When I first heard that Boston College would perform Spring Awakening as the spring musical, I was shocked, giddy with excitement, and full of questions. After all, when the show took Broadway by storm in 2006, it left its audience completely stunned.
Sure, theatergoers were buzzing about its hauntingly beautiful musical score brimming with harmonies, cadences, and lyrics that infected them with goose bumps. But many shows do that. And sure, the plot blasts attendees with teenage suicide, masturbation, and the issue of abortion, but there was something more. Something that slapped New York City across the face, leaving jaws dropped, heart rates racing, and cheeks blushed. It was a scene so controversial, so blunt and so forward, it left many young Broadway lovers wishing they hadn’t gone to see this show with their parents.
You know that awkward moment when your parents walk into the room right as the TV show or movie you’re watching hits its raunchy sex scene? Spring Awakening is like that… on crack. Picture this: you’re sitting in a rather intimate theater setting, when all of a sudden, the sex scene happens. Only this time, they’re not just acting out “the act.” There’s not lighting fade. They’re just up there, having sex, right in front of you. Raw, uninhibited sex.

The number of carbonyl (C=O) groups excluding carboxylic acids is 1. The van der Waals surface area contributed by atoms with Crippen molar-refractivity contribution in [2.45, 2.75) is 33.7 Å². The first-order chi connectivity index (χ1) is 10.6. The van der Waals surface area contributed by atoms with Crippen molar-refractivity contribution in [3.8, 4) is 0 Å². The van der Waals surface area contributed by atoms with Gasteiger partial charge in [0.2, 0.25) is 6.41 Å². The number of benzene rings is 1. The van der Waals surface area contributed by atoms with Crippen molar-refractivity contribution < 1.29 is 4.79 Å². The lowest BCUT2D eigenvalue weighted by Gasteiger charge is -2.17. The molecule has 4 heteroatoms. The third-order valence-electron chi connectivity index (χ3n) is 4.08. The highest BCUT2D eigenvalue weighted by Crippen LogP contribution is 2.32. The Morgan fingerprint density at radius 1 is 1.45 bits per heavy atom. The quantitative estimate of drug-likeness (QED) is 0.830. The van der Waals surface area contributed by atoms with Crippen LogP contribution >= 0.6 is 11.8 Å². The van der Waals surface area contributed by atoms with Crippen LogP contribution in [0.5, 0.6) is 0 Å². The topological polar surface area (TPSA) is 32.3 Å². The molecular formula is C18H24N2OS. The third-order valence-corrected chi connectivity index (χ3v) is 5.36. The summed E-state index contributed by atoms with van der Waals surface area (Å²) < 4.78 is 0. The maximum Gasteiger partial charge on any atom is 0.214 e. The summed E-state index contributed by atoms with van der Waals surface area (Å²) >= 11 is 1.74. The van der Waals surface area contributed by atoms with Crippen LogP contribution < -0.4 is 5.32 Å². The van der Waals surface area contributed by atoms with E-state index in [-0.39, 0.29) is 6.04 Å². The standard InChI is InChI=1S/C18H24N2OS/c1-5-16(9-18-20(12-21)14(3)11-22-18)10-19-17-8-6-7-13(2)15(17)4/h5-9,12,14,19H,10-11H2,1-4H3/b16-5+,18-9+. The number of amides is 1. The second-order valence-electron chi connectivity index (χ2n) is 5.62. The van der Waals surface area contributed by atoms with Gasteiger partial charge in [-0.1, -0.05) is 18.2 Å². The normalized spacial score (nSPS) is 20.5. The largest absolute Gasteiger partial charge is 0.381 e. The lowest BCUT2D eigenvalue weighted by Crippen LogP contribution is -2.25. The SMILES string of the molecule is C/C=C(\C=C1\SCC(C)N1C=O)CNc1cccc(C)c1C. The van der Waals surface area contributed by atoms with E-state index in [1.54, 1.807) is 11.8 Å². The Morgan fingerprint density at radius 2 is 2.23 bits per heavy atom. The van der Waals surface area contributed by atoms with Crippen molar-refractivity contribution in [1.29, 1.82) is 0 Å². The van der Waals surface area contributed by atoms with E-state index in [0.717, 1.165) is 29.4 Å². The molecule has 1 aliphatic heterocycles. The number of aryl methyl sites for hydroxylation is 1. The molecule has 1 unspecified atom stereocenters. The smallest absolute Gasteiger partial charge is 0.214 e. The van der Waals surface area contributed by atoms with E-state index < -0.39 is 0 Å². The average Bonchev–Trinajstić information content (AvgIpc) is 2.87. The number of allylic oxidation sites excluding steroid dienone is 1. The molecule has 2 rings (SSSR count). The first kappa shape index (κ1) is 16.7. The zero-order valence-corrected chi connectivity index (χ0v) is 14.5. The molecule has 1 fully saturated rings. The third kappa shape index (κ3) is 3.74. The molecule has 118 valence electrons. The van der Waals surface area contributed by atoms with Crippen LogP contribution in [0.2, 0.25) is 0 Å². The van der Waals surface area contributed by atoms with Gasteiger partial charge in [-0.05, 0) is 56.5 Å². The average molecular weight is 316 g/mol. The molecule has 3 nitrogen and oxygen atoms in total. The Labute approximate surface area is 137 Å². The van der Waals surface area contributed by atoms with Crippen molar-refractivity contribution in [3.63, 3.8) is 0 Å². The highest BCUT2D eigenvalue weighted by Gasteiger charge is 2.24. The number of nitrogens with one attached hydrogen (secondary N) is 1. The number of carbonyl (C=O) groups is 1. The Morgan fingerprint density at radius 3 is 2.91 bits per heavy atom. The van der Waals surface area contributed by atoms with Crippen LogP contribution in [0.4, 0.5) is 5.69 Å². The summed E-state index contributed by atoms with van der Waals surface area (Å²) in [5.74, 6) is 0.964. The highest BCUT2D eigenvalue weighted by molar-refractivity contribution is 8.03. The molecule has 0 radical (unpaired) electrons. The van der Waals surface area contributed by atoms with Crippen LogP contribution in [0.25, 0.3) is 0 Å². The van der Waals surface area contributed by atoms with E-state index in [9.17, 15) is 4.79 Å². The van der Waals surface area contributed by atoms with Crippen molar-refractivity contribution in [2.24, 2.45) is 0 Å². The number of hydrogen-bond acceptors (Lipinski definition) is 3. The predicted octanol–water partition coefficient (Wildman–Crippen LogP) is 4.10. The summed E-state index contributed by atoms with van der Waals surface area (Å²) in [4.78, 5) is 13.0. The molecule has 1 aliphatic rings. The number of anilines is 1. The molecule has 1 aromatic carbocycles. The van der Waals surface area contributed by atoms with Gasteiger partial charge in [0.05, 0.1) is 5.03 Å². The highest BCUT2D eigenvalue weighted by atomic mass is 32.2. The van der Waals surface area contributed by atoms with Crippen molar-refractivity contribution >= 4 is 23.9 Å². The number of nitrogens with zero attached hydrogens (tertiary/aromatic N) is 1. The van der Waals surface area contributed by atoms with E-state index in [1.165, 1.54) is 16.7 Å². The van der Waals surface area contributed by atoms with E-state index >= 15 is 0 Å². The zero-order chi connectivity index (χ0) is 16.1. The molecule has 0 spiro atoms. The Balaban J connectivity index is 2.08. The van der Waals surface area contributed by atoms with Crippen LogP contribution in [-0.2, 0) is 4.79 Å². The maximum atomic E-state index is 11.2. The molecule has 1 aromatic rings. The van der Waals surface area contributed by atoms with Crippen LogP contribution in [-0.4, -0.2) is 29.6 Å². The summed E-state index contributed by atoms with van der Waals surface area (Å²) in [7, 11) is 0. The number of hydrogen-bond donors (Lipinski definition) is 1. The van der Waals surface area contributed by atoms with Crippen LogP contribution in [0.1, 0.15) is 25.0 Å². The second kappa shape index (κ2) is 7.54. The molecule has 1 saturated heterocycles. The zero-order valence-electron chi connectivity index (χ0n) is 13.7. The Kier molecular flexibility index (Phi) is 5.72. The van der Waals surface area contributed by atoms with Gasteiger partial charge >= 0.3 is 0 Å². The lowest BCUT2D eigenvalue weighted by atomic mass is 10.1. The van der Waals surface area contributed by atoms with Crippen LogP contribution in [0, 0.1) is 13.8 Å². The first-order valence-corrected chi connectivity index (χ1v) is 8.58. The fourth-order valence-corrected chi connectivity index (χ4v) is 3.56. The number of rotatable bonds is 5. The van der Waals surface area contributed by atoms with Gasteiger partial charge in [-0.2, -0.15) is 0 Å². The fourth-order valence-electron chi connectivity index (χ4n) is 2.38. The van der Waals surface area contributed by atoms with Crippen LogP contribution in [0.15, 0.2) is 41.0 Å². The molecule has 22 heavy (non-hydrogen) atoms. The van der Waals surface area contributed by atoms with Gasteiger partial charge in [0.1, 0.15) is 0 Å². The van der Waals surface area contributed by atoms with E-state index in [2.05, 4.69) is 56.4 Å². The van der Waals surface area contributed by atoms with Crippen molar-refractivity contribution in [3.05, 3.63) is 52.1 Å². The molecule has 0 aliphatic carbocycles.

Obviously, when I heard our Jesuit institution was performing such a controversial show, I was erupting with questions.
Growing up a musical theater geek (yes, I was Leisl Von Trapp in The Sound of Music, and yes the show fell on my 17th birthday, making me literally 16 going on 17) I knew the Spring Awakening score well. All my friends had seen the musical… twice. They told me the story line as we drove home from school, allowing original cast lead, Lea Michele, to sing us all the way home.
The show takes place in 19th century Germany, in a community where describing the topic of sexuality as taboo is an understatement. In fact, only one liberal-minded character, Melchior (originally played by Jonathon Groff) even knows what sex is. This makes the sex scene even more powerful: the audience watches as his naïve partner, Wendla, although willing, gives herself to him without the slightest idea of what she is doing. Oh yes, we had previously watched as Wendla had begged her mother to tell her how contraception occurs, only to be told obvious lies.